Joseph E. Hill, Plaintiff-appellant, v. Trustees of Indiana University et al., Defendants-appellees, 537 F.2d 248 (7th Cir. 1976)Annotate this Case
Lawrence O. Sells, Indianapolis, Ind., for plaintiff-appellant.
John T. Hume, III, Stephen W. Terry, Jr., Indianapolis, Ind., for defendants-appellees.
SWYGERT, Circuit Judge.
This appeal arises from the district court's dismissal of a civil rights complaint seeking declaratory, injunctive, and compensatory relief in excess of $10,000 for the alleged deprivation of plaintiff's Fourteenth Amendment due process rights. Named as defendants in the complaint are the Trustees of Indiana University, in their official and individual capacities, and Dr. Maurice A. Garnier, a professor at Indiana University. Plaintiff based his claim of deprivation of a constitutional right on 42 U.S.C. § 1983 and the Fourteenth Amendment, alleging jurisdiction under 28 U.S.C. §§ 1343(3) (4) and 1331.
Plaintiff is a former graduate student of Indiana University who claims that his due process rights were violated when he received failing grades in two courses taught by defendant Garnier. In a letter dated May 14, 1970 Professor Garnier informed plaintiff that the basis for his failing grades was a determination that plaintiff had committed plagiarism. Professor Garnier's letter also notified plaintiff that pursuant to his instructions and in accordance with the Faculty Handbook, copies of the letter were being transmitted to the Dean of the Graduate School and a faculty member in the Department of Political Science.
Approximately two months after the May 14, 1970 plagiarism charge plaintiff was advised by the Associate Dean of the University's Graduate School that although an ad hoc review committee had been appointed to investigate the plagiarism charge, as was the Graduate School's usual procedure for handling contested claims of student misconduct, the Associate Dean had just discovered that the Student Code of Conduct, adopted by the Indiana University Board of Trustees and made effective September 9, 1969, prescribed a different procedure for issues of plagiarism and that a dean's review committee was no longer appropriate.1 In light of this discovery, the Associate Dean informed plaintiff that any further consequence of Professor Garnier's plagiarism charge and/or plaintiff's failing grades would be held in abeyance until Professor Garnier returned to the university in the fall and provided plaintiff with an opportunity to exercise the procedures set forth in the Student Code of Conduct.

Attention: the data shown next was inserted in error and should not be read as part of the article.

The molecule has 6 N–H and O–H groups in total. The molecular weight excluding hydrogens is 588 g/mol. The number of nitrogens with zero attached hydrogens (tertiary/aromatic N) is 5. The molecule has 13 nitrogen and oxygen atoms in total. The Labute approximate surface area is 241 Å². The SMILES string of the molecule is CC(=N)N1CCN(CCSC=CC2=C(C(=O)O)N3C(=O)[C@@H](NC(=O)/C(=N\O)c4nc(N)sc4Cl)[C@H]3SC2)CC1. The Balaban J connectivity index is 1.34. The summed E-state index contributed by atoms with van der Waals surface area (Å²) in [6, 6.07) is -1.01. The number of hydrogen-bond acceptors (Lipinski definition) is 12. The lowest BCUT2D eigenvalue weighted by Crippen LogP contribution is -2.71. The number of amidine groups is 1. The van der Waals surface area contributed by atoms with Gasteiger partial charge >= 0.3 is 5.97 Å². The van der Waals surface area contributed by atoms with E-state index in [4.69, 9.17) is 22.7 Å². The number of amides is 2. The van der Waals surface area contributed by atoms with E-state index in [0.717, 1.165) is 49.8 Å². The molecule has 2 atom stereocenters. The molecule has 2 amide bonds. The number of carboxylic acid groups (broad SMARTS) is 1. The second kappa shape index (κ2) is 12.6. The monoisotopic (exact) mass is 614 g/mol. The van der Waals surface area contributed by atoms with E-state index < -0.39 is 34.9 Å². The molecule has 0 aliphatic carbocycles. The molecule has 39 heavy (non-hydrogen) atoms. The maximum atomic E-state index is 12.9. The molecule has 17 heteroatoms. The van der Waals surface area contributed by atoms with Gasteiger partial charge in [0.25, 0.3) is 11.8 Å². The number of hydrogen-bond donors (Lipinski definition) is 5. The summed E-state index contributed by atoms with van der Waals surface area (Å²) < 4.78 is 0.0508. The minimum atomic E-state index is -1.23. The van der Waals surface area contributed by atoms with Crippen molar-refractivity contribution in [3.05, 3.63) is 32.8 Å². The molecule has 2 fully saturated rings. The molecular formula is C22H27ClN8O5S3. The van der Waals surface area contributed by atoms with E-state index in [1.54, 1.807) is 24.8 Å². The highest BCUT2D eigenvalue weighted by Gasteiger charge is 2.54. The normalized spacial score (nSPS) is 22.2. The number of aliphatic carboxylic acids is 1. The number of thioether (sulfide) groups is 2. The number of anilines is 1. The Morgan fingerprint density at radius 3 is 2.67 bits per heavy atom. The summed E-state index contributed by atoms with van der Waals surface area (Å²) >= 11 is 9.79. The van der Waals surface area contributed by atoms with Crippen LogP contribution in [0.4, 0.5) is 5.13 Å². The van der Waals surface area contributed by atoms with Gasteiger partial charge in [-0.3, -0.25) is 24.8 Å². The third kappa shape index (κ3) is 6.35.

For reasons not apparent from the record, plaintiff did not avail himself of the university's administrative procedure in order to challenge the plagiarism charge.2 Nor did plaintiff continue at Indiana University in the fall of 1970. Rather, plaintiff sought judicial relief in the federal district court claiming that receipt of these failing grades and his withdrawal from courses at Indiana University caused him to suffer a penalty without prior notice and an opportunity to be heard in violation of the Fourteenth Amendment and section 3.2(3) of the Student Code of Conduct.
In response to plaintiff's complaint, defendants filed a motion to dismiss accompanied by a supporting brief and affidavit. Defendants argued that the district court lacked jurisdiction over the Board of Trustees since the board was not a "person" within the meaning of 42 U.S.C. § 1983; that the complaint failed to allege any facts to support a claim upon which relief could be granted against the trustees as individuals; that Indiana's two-year statute of limitations for character injury barred any action against all defendants except the board who had waived the defense; and various other grounds supporting defendants' claim that plaintiff's complaint should be dismissed pursuant to Rule 12(b) of the Federal Rules of Civil Procedure.
Having afforded the parties an opportunity to brief the issues raised in defendants' motion to dismiss, the district court entered an order dismissing plaintiff's complaint on October 2, 1974. The complaint was not dismissed with prejudice, however, until fifteen days after issuance of the order. This appeal followed.
In his brief on appeal plaintiff argues that the district court erred not only in dismissing the complaint as to each of the defendants but also in considering an affidavit in support of defendants' motion to dismiss. Addressing this latter argument, we note that the trial judge freely admitted that he based parts of his ruling on facts contained in the affidavit submitted by defense attorney Alvin R. York. If defendants' motion was solely a motion to dismiss, plaintiff's contention would have merit. Courts are restricted to an analysis of the complaint when evaluating a motion to dismiss. Grand Opera Co. v. Twentieth Century-Fox Film Corp., 235 F.2d 303 (7th Cir. 1956). However, the rules of civil procedure deal with the situation where a motion to dismiss for failure to state a claim for relief is accompanied by affidavits. A court may treat such a motion as one for summary judgment and consider all affidavits submitted. Fed. R. Civ. P. 12(b).
Moreover, plaintiff was well aware of the nature of defendants' motion. In his September 4, 1974 "brief in opposition" plaintiff stated: "defendants' motion to dismiss appears to be both a motion to dismiss and a motion for summary judgment although not entitled as such." The trial judge's use of the affidavit was proper under the rules of civil procedure. Plaintiff was aware of the thrust of defendants' motion and not prejudiced by any use of the affidavit. The lack of prejudice is especially clear in light of the district court's effort to provide plaintiff with an opportunity to file additional papers (counter-affidavits) prior to dismissing the action with prejudice. Therefore, we find no error in the district court's consideration of the contents of the affidavit in ruling on the motion to dismiss.